Skinny Kids, Frogs, a Dinosaur and Dating

Brinton Brafford

July 1, 2003

In high school I was always kind of a skinny kid. In fact, a good description of me then would be tall and lanky with more skeletal definition than muscular definition. For most women these days this is a desirable appearance and they spend countless dollars at gyms and on diet plans to achieve this. However, for men this type of physique is not necessarily known for getting dates to the high school homecoming dance or to the prom. I was always somewhat baffled because guys that had no problem achieving this seemingly impossible task appeared to me to be unworthy of the company they kept. Hearing these men talk in the locker room and seeing the way they treated our female classmates usually presented me with two emotions—anger and sadness. I was angry because I knew these young ladies should be treated better and should in fact demand it. I was saddened because so many of these women who as little girls had always dreamed of their prince charming were instead finding that they were really still kissing a frog.

When I came to college I found that two things had not changed—my physique and the way that men were still treating women. Deciding to investigate these two mysteries I wrote the first off as a lightning quick metabolism, which I am told I will miss when I am older. The second one, however, seemed to be much more complicated. I decided that I wanted to learn how things used to be when men acted like gentlemen. One day such an opportunity presented itself in the form of a class entitled "The History of Marriage and Courtship."

On the first day of class I arrived early and to my surprise I found that the class was overwhelmingly composed of females. Being of the opposite sex I was not one to complain, however, as the weeks passed I began to realize something rather profound that explained this unusual phenomenon. A majority of young women today are unhappy with the available male candidates from which they must choose in order to find a suitable mate. As I began realizing this I would often joke that these women took the class hoping that "the perfect man" came on the shelf next to the class textbooks in the bookstore. Much to their dismay such was not the case.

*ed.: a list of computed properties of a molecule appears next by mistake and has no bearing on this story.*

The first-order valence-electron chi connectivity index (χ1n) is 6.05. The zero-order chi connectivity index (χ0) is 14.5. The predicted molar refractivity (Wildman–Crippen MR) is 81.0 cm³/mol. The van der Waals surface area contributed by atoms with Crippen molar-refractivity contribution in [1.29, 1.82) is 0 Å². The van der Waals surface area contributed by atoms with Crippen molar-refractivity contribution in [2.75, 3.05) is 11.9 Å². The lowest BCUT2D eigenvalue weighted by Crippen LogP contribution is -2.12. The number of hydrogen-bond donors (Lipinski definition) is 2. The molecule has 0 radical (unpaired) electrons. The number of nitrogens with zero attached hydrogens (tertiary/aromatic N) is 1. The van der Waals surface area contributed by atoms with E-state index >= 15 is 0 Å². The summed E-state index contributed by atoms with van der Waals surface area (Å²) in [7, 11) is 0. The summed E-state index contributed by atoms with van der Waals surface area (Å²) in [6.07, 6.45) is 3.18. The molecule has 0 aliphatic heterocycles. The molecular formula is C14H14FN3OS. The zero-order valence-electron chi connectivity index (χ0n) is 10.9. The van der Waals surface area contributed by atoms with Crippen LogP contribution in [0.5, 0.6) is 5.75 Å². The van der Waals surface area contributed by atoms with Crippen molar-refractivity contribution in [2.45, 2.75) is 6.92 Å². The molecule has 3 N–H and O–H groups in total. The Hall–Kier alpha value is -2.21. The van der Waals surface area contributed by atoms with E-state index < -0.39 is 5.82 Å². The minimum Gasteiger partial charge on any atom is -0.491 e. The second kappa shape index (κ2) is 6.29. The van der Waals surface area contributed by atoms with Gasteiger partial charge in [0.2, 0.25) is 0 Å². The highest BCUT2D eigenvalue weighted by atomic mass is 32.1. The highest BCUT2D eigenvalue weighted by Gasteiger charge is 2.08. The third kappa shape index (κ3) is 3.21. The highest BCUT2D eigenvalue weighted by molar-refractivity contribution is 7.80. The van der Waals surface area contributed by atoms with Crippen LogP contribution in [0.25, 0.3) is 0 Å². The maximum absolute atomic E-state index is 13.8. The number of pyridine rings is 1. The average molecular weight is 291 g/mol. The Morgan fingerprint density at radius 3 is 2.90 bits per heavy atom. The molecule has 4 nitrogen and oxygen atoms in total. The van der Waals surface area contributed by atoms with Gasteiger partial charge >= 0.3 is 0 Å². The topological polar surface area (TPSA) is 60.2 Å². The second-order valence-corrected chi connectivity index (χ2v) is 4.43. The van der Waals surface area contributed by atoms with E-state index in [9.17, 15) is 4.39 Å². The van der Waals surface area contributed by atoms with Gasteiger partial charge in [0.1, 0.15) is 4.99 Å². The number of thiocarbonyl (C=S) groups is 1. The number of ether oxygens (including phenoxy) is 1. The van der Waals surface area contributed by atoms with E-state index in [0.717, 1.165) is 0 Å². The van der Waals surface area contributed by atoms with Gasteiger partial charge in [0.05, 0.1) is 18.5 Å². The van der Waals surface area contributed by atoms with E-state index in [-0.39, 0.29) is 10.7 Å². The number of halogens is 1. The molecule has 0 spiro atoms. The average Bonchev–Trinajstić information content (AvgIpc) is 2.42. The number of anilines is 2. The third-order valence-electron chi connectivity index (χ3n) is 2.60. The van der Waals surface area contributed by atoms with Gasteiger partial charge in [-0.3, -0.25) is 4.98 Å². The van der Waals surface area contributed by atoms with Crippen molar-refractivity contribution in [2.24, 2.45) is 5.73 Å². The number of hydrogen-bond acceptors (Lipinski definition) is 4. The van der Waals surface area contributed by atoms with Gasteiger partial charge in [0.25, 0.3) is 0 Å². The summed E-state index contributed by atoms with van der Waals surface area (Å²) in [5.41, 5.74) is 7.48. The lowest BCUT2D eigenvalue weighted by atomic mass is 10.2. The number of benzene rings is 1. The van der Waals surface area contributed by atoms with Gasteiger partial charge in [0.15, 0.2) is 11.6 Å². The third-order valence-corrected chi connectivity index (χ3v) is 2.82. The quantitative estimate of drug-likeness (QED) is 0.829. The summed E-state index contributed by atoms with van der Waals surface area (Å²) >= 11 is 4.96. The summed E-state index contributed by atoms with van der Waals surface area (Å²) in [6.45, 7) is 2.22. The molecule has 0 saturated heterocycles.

Of course there is no such thing as the perfect man, and as society has changed even what used to called a gentleman, known for his good manners, morals and intentions, is becoming harder to find. Back when courtship was still fashionable women could find suitable companions much more easily. At this time women were trained from a very young age to care for the home, and men were supposed to go out into the world to make a living for the family. In these days women and men were put into separate spheres. The "female world" was the home and the "male world" was outside of the home working for the family on the farm and in the cities. These separate "worlds" ultimately led to the formality of courtship.

Courtship was a system that was designed for females to insure that they would be married to men who would be worthy of them. Courtship took place in the home, which was the "woman’s world" and everything about these encounters were on the woman’s terms. If a man wanted to have the company of a woman, he first needed to be invited to the home by a lady’s parents. He then needed to dress up, and endure much nervousness and discomfort as he walked up to the door of her home, knocked upon it, and waited for an answer. Men would have to engage in polite conversation with the family who would be present for the duration of his visit. Men respected a woman in her home, and having her parents around at all times insured that each man’s intentions and actions were honorable. At this time courting a young lady had one goal—marriage.